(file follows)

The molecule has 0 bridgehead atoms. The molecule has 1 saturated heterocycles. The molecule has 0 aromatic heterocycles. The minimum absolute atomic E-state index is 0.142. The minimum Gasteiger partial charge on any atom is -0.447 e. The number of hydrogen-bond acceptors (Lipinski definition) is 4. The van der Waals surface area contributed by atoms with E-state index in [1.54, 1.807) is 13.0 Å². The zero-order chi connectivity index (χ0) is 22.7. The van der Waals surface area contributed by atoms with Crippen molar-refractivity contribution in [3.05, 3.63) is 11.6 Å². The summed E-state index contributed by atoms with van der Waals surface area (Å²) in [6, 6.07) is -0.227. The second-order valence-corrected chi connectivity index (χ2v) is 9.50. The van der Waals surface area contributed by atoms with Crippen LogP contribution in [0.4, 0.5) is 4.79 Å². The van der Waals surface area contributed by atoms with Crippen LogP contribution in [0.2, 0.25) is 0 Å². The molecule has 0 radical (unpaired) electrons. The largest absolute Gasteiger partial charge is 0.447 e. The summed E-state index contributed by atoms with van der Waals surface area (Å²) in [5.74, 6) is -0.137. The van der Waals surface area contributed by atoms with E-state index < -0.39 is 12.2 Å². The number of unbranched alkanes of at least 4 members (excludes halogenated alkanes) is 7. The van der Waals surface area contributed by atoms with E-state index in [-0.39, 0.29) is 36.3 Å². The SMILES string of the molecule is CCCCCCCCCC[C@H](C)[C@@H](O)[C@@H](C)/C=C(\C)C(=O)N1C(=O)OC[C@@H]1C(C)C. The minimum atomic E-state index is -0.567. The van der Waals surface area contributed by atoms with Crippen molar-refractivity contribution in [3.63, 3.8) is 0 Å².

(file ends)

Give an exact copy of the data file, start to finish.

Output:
The molecule has 0 bridgehead atoms. The molecule has 1 saturated heterocycles. The molecule has 0 aromatic heterocycles. The minimum absolute atomic E-state index is 0.142. The minimum Gasteiger partial charge on any atom is -0.447 e. The number of hydrogen-bond acceptors (Lipinski definition) is 4. The van der Waals surface area contributed by atoms with E-state index in [1.54, 1.807) is 13.0 Å². The zero-order chi connectivity index (χ0) is 22.7. The van der Waals surface area contributed by atoms with Crippen molar-refractivity contribution in [3.05, 3.63) is 11.6 Å². The summed E-state index contributed by atoms with van der Waals surface area (Å²) in [6, 6.07) is -0.227. The second-order valence-corrected chi connectivity index (χ2v) is 9.50. The van der Waals surface area contributed by atoms with Crippen LogP contribution in [0.4, 0.5) is 4.79 Å². The van der Waals surface area contributed by atoms with Crippen LogP contribution in [0.2, 0.25) is 0 Å². The molecule has 0 radical (unpaired) electrons. The largest absolute Gasteiger partial charge is 0.447 e. The summed E-state index contributed by atoms with van der Waals surface area (Å²) in [5.74, 6) is -0.137. The van der Waals surface area contributed by atoms with E-state index < -0.39 is 12.2 Å². The number of unbranched alkanes of at least 4 members (excludes halogenated alkanes) is 7. The van der Waals surface area contributed by atoms with E-state index in [-0.39, 0.29) is 36.3 Å². The SMILES string of the molecule is CCCCCCCCCC[C@H](C)[C@@H](O)[C@@H](C)/C=C(\C)C(=O)N1C(=O)OC[C@@H]1C(C)C. The minimum atomic E-state index is -0.567. The van der Waals surface area contributed by atoms with Crippen molar-refractivity contribution in [3.63, 3.8) is 0 Å².